The ability to add Plugin Triggers in your Joomla extensions, is a great asset to developers which is not always used to the fullest extent.. Having various Plugin events in your extension means that you give other developers the ability to extend your extension, or modify it to suit their requirements without having to hack core files. The same logic that is used by Joomla content plugins or JomSocial plugins etc can also be applied to your extensions.
At Tekdi Web Solutions we do a lot of Joomla Service & get client needs to modify extensions left & right. Where possible this is always done using Plugins & overrides. But the time comes when a hack has to be made. To reduce the impact, instead of modifying the whole extension, we just add plugin triggers where needed & usually send back the modifications to the original developer where possible. This serves two purposes. One is that the code maintenance is way easier & its very easy to document & identify these small hacks. Secondly, there is always a chance that if the main dev accepts your patch, these "hacks" might become regularised in the future. Even if they aren't, it's still much easier to re-patch the extension with plugin triggers.
So in order to share this knowledge, I asked one of our Developers, Shantanu to write a small blog about how you can go about adding triggers. Shantanu is just one of the new bloggers I shall be introducing to this blog in the next few weeks. So stay tuned for more!
Over to Shantanu for the same! Read on to read the full blog!
Adding Plugin Triggers in Joomla Extensions
By Shantanu ( Tekdi Web Solutions & Techjoomla)
This is my first attempt at a technical blog. So do excuse any mistakes you find. Comments & Feedback is very much welcome!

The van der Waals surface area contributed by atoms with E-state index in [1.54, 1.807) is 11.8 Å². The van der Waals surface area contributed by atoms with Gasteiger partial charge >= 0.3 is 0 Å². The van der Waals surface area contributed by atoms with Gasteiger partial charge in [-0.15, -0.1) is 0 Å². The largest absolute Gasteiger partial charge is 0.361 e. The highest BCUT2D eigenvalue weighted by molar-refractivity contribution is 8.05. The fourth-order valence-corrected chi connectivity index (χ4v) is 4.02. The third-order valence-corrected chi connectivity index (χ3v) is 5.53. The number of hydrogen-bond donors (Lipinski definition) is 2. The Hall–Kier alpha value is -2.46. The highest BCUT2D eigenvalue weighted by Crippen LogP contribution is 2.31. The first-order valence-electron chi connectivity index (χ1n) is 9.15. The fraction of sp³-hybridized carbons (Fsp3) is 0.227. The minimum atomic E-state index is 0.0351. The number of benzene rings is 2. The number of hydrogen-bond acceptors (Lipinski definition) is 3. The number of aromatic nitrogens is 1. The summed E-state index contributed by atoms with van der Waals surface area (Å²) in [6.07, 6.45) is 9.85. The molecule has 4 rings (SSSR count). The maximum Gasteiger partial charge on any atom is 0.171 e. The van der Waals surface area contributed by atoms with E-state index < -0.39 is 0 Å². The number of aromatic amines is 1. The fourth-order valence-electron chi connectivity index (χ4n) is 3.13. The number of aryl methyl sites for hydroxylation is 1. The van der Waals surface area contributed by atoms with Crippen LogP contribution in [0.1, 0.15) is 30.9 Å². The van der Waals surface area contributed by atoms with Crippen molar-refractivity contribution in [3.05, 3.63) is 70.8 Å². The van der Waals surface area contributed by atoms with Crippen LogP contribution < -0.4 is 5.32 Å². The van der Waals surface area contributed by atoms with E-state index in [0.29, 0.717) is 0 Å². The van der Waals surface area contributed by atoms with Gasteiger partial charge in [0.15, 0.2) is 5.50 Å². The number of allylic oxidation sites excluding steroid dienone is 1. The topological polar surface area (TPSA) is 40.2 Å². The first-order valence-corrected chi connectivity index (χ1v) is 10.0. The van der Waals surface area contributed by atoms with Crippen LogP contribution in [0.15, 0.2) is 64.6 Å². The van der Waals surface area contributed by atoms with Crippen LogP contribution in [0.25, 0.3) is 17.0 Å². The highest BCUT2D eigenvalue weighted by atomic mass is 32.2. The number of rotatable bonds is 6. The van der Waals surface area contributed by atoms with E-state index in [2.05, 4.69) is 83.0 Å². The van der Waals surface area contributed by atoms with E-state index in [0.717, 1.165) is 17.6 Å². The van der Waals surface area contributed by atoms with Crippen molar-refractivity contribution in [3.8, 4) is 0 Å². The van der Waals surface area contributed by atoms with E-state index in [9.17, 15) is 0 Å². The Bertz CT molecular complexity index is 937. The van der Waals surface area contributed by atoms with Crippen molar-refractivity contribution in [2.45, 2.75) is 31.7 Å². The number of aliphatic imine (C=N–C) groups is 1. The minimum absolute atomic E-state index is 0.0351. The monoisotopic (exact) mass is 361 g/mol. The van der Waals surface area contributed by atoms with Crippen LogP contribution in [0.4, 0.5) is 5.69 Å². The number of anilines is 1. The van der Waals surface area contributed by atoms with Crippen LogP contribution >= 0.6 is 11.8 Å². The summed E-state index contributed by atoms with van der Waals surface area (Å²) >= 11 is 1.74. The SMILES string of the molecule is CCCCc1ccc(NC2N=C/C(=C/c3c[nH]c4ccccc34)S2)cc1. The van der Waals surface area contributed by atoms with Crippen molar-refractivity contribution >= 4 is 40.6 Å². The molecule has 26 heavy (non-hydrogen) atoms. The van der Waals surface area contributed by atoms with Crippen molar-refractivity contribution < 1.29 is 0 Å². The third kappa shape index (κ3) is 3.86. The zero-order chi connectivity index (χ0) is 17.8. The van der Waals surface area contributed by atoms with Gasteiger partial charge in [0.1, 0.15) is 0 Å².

Let's start with some simple methods that are used to add plugin triggers. We shall be using the "JPluginHelper" class in order to load the plugins we need & we shall also be needing the "JDispatcher" class that will use to call trigger. Let us now look at the various methods these classes offer ...
Method of class: importPlugin()
Loads all the plugin files for a particular type. If no specific plugin is specified otherwise only the specific plugin is loaded. It returns true if successful.
Syntax: boolean importPlugin (string $type, [string $plugin = null], [ $autocreate = true], [ $dispatcher = null])
Where : string $type - The plugin type, relates to the sub-directory in the plugins directory
Method of class: getInstance()
Returns a reference to the global Event Dispatcher object, only creating it if it doesn't already exist.
Method of class: trigger()
Triggers an event by dispatching arguments to all observers that handle the event and returning their return values.
Syntax: array trigger (string $event, [array $args = null], [boolean $doUnpublished = false])
Where : string $event - The event name
array $args - An array of arguments
Now that this is covered, lets look at examples where you can see it in action..
We had a situation where one of our Tekdi Web Solutions clients needed to save additional fields against Docman documents. The issue was the Docman has no plugin triggers that would allow us to do this without a hack. So what we did was we added a new Plugin trigger called as "OnAfterDocumentSave" which allowed us to capture the extra field data in the POST array. The fields were added via a template override. The key is to know where to place the plugin trigger. In our case, it was in Docman's save function.
Once the position was identified & verified, all we had to do was push the below lines of code in the right place.
$dispatcher =& JDispatcher::getInstance();
$dispatcher->trigger('OnAfterDocumentSave', array() );
Simple, isn't it? So make sure that you add plenty of useful plugin events when you make your next extension. We are already doing this for all Techjoomla extensions in a phased manner so that integration with other extensions, as well as extending them without hacks will be easier.